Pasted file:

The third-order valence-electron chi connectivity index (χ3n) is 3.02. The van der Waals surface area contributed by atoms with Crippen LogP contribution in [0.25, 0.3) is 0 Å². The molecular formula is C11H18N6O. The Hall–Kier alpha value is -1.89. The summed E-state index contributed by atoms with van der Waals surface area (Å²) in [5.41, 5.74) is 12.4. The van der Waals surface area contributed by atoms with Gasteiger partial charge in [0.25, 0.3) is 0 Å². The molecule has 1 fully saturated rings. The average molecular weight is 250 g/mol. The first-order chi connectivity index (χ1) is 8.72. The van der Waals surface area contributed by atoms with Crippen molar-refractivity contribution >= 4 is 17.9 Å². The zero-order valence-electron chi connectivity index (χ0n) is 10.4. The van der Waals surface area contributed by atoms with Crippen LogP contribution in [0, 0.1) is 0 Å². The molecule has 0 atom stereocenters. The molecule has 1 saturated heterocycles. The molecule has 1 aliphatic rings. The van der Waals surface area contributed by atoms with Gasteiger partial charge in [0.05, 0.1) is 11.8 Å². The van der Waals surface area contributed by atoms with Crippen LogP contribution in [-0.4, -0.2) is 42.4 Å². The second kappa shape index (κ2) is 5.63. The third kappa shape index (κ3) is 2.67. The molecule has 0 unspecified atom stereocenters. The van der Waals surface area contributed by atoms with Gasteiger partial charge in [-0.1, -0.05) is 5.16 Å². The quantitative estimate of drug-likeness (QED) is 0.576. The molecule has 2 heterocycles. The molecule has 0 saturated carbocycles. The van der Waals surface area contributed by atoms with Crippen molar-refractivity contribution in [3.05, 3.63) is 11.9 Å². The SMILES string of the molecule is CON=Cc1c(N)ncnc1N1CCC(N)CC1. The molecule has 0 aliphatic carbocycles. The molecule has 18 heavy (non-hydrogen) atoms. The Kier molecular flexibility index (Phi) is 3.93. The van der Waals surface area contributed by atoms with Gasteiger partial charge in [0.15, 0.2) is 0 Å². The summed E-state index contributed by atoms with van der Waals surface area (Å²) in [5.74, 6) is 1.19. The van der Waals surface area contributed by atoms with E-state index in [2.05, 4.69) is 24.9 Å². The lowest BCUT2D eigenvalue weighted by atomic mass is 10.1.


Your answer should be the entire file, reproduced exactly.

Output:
The third-order valence-electron chi connectivity index (χ3n) is 3.02. The van der Waals surface area contributed by atoms with Crippen LogP contribution in [0.25, 0.3) is 0 Å². The molecular formula is C11H18N6O. The Hall–Kier alpha value is -1.89. The summed E-state index contributed by atoms with van der Waals surface area (Å²) in [5.41, 5.74) is 12.4. The van der Waals surface area contributed by atoms with Gasteiger partial charge in [0.25, 0.3) is 0 Å². The molecule has 1 fully saturated rings. The average molecular weight is 250 g/mol. The first-order chi connectivity index (χ1) is 8.72. The van der Waals surface area contributed by atoms with Crippen molar-refractivity contribution >= 4 is 17.9 Å². The zero-order valence-electron chi connectivity index (χ0n) is 10.4. The van der Waals surface area contributed by atoms with Crippen LogP contribution in [0, 0.1) is 0 Å². The molecule has 0 atom stereocenters. The molecule has 1 saturated heterocycles. The molecule has 1 aliphatic rings. The van der Waals surface area contributed by atoms with Gasteiger partial charge in [0.05, 0.1) is 11.8 Å². The van der Waals surface area contributed by atoms with Crippen LogP contribution in [-0.4, -0.2) is 42.4 Å². The second kappa shape index (κ2) is 5.63. The third kappa shape index (κ3) is 2.67. The molecule has 0 unspecified atom stereocenters. The van der Waals surface area contributed by atoms with Gasteiger partial charge in [-0.1, -0.05) is 5.16 Å². The quantitative estimate of drug-likeness (QED) is 0.576. The molecule has 2 heterocycles. The molecule has 0 saturated carbocycles. The van der Waals surface area contributed by atoms with Crippen molar-refractivity contribution in [3.05, 3.63) is 11.9 Å². The SMILES string of the molecule is CON=Cc1c(N)ncnc1N1CCC(N)CC1. The molecule has 0 aliphatic carbocycles. The molecule has 18 heavy (non-hydrogen) atoms. The Kier molecular flexibility index (Phi) is 3.93. The van der Waals surface area contributed by atoms with Gasteiger partial charge in [0.15, 0.2) is 0 Å². The summed E-state index contributed by atoms with van der Waals surface area (Å²) in [5.74, 6) is 1.19. The van der Waals surface area contributed by atoms with E-state index in [2.05, 4.69) is 24.9 Å². The lowest BCUT2D eigenvalue weighted by atomic mass is 10.1.